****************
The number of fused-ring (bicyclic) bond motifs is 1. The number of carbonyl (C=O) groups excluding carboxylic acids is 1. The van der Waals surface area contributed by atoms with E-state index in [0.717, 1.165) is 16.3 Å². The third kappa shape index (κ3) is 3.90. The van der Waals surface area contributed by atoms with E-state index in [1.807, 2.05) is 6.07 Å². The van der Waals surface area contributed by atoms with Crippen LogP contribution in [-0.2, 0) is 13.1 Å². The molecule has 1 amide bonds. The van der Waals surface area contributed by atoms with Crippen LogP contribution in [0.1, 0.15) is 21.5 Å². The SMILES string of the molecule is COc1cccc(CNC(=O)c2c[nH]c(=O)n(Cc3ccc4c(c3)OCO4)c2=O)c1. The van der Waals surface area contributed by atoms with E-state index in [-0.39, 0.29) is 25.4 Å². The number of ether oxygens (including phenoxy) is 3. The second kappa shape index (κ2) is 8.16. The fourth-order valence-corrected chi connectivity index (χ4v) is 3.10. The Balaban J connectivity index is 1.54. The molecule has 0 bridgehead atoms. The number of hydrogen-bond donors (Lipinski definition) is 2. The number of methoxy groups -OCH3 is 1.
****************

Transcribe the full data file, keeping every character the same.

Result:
The number of fused-ring (bicyclic) bond motifs is 1. The number of carbonyl (C=O) groups excluding carboxylic acids is 1. The van der Waals surface area contributed by atoms with E-state index in [0.717, 1.165) is 16.3 Å². The third kappa shape index (κ3) is 3.90. The van der Waals surface area contributed by atoms with E-state index in [1.807, 2.05) is 6.07 Å². The van der Waals surface area contributed by atoms with Crippen LogP contribution in [-0.2, 0) is 13.1 Å². The molecule has 1 amide bonds. The van der Waals surface area contributed by atoms with Crippen LogP contribution in [0.1, 0.15) is 21.5 Å². The SMILES string of the molecule is COc1cccc(CNC(=O)c2c[nH]c(=O)n(Cc3ccc4c(c3)OCO4)c2=O)c1. The van der Waals surface area contributed by atoms with E-state index in [-0.39, 0.29) is 25.4 Å². The number of ether oxygens (including phenoxy) is 3. The second kappa shape index (κ2) is 8.16. The fourth-order valence-corrected chi connectivity index (χ4v) is 3.10. The Balaban J connectivity index is 1.54. The molecule has 0 bridgehead atoms. The number of hydrogen-bond donors (Lipinski definition) is 2. The number of methoxy groups -OCH3 is 1.